The film was directed by Gaston Velle on a scenario, inspired by Jean de La Fontaine's eponymous fable, by Segundo de Chomn,Dayna Oscherwitz, MaryEllen Higgins, The A to Z of French Cinema, Scarecrow Press, 2009, p. 90. who was also responsible for the cinematography. It was released in December 1905 in France, Denmark and United States. On 4 February 1906, the 'Journal d'Indre et Loire' wrote: "La Poule aux ufs d'or (The Hen with the Golden Eggs), the magnificence of which particularly amazed the public as much by the interest of the scenario as by the ingenuity of a staging that the best engineered and most modern theatres would not disavow.""La Poule aux ufs dor, dont la magnificence a tout particulirement merveill le public autant par lintrt du scnario que par lingniosit dune mise en scne que ne dsavoueraient pas les thtres les mieux machins et les plus modernes" quoted by
After a brief close-up as opening shot, the film is composed of four parts introduced by intertitles, comprising 12 wide shots and one close-up.
1. Opening shot: Close-up of a hen hatching golden eggs.
Scene 1: The Conjurer's Lottery.
2. A stage set representing a mediaeval city with a crowd of people in front of the city gate. A couple of thieves are robbing people. The camera pans right to a stage where a magician is performing tricks. He then puts a white hen into a lottery. The wheel turns and the lucky winner take the bird away. The camera pans left to follow him as he walks towards the city gate and exits.
Scene 2: The Fantastic Henhouse
3. A barnyard with a farmer woman taking care of the chickens. Her husband enters and shows her the hen he has won. The man opens the door of the henhouse to the right where he places the hen before leaving. The woman enters the henhouse.
4. Interior of a henhouse with the hen in the middle. The woman enters left. She discovers with wonder a huge golden egg under the hen and exits left. Once she has left, the hen turns into a young girl who transforms the other hens also in girls.
5. The stage set is replaced by a magical landscape where the girls dance and large pile of golden eggs appear.
6. Same set as 4, with the pile of golden eggs in the middle. The farmer and his wife enter and discover with wonder that the eggs are full of coins. The man kisses the hen and they exit left with her.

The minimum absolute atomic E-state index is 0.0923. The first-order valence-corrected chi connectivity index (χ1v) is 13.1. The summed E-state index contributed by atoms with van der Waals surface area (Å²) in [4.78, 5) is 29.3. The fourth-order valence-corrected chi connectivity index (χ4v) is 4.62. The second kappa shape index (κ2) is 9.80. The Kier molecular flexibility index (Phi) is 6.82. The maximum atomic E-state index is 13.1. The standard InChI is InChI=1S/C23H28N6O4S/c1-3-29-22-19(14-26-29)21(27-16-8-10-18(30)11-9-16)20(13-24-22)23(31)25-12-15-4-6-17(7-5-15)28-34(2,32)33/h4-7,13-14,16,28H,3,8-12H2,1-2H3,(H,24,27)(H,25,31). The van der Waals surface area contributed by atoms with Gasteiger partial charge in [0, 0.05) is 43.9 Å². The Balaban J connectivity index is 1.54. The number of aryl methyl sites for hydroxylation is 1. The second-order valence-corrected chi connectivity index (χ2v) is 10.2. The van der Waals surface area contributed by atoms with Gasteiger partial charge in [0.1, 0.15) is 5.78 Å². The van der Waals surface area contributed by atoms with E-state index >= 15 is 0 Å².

7. Same set as 3. The two thieves enter and steal a rabbit. The farmers come out of the henhouse and chase them away.
Scene 3: Ephemeral Fortune
8. Stage set representing a room in a palace with two suits of armour on each side of a French window and the hen in a golden cage to the right. The farmers, now richly dressed, enter through the French window. The man takes the hen out of the cage and both stroke her. After they have put the hen back in her cage, they both exit through a door to the right. The two thieves enter through the French window and find a golden egg under the hen. When they break it, its turns into a bat who flies away. They take another egg and observe it.
9. Close-up of the egg with, appearing in double exposure, the head of the devil, spitting coins and rolling his eyes.
10. Same set as 9. The thief throws on the ground the egg, which explodes. The thieves hide behind the armour and the farmer enters right. He takes a golden egg under the hen and opens a hatch in the floor. He walks down the stairs, observed by the thieves.
11. A subterranean room. The farmer comes down some stairs to the right and breaks the egg open, revealing the coins inside. Visions of eyes and arms appear in double exposure. He kisses his gold and exits up the stairs.
12. Same set as 9. The farmer comes up the stairs, closes the trap door and exits right. When he has left, the thieves steal all the gold and exit through the French door. The landscape behind the French window shows that morning has arrived. The farmers enter right and see through the open trapdoor that their gold has disappeared. Traders come in and present their bills. When they have left, the farmer sees that the hen has not laid a new egg. He grabs a cutlass and the hen and despite his wife's protests, exits through the French window.
Scene 4: The Miser's Punishment. Apotheosis
13. A small room with a window to the left and straw on the ground. The farmer enters right, holding the cutlass and the hen. He hesitates to strike her but the devil appears and makes an imperious sign before disappearing. The farmer strikes the hen (jump cut) and finds an egg inside. When he breaks it, an old hag appears, curses him and turns his clothes into rags.
14. The set of the room is replaced by a magical room with a huge golden egg in the middle and several smaller ones on the sides. Beautiful girls come out of the eggs and carry him away. The golden egg is replaced by the gold fairy who unfurls her cloak from which gold flows everywhere.